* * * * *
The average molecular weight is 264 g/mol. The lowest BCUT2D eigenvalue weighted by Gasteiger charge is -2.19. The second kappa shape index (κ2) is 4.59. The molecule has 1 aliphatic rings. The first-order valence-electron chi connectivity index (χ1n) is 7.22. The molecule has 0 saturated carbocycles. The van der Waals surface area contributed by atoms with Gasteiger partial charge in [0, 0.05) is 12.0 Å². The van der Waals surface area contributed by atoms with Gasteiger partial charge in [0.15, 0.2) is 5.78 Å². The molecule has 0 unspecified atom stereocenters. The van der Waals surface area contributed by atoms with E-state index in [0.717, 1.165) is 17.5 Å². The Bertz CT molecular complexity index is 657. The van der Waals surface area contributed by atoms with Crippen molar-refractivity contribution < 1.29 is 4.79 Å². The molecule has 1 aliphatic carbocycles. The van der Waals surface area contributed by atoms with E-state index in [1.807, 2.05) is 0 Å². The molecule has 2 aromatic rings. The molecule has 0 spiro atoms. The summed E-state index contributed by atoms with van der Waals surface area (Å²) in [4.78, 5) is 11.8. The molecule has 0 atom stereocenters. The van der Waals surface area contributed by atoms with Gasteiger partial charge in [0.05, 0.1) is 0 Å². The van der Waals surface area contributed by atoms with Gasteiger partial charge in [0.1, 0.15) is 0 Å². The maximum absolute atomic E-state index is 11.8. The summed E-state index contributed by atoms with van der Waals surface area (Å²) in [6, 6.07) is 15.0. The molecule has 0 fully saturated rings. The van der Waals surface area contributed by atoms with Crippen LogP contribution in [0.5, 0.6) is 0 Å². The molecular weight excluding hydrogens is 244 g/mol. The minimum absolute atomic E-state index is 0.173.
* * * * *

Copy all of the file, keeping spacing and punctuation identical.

The average molecular weight is 264 g/mol. The lowest BCUT2D eigenvalue weighted by Gasteiger charge is -2.19. The second kappa shape index (κ2) is 4.59. The molecule has 1 aliphatic rings. The first-order valence-electron chi connectivity index (χ1n) is 7.22. The molecule has 0 saturated carbocycles. The van der Waals surface area contributed by atoms with Gasteiger partial charge in [0, 0.05) is 12.0 Å². The van der Waals surface area contributed by atoms with Gasteiger partial charge in [0.15, 0.2) is 5.78 Å². The molecule has 0 unspecified atom stereocenters. The van der Waals surface area contributed by atoms with E-state index in [0.717, 1.165) is 17.5 Å². The Bertz CT molecular complexity index is 657. The van der Waals surface area contributed by atoms with Crippen molar-refractivity contribution < 1.29 is 4.79 Å². The molecule has 1 aliphatic carbocycles. The van der Waals surface area contributed by atoms with E-state index in [1.807, 2.05) is 0 Å². The molecule has 2 aromatic rings. The molecule has 0 spiro atoms. The summed E-state index contributed by atoms with van der Waals surface area (Å²) in [4.78, 5) is 11.8. The molecule has 0 atom stereocenters. The van der Waals surface area contributed by atoms with Gasteiger partial charge in [0.05, 0.1) is 0 Å². The van der Waals surface area contributed by atoms with Gasteiger partial charge in [0.1, 0.15) is 0 Å². The maximum absolute atomic E-state index is 11.8. The summed E-state index contributed by atoms with van der Waals surface area (Å²) in [6, 6.07) is 15.0. The molecule has 0 fully saturated rings. The van der Waals surface area contributed by atoms with Crippen LogP contribution in [0.5, 0.6) is 0 Å². The molecular weight excluding hydrogens is 244 g/mol. The minimum absolute atomic E-state index is 0.173.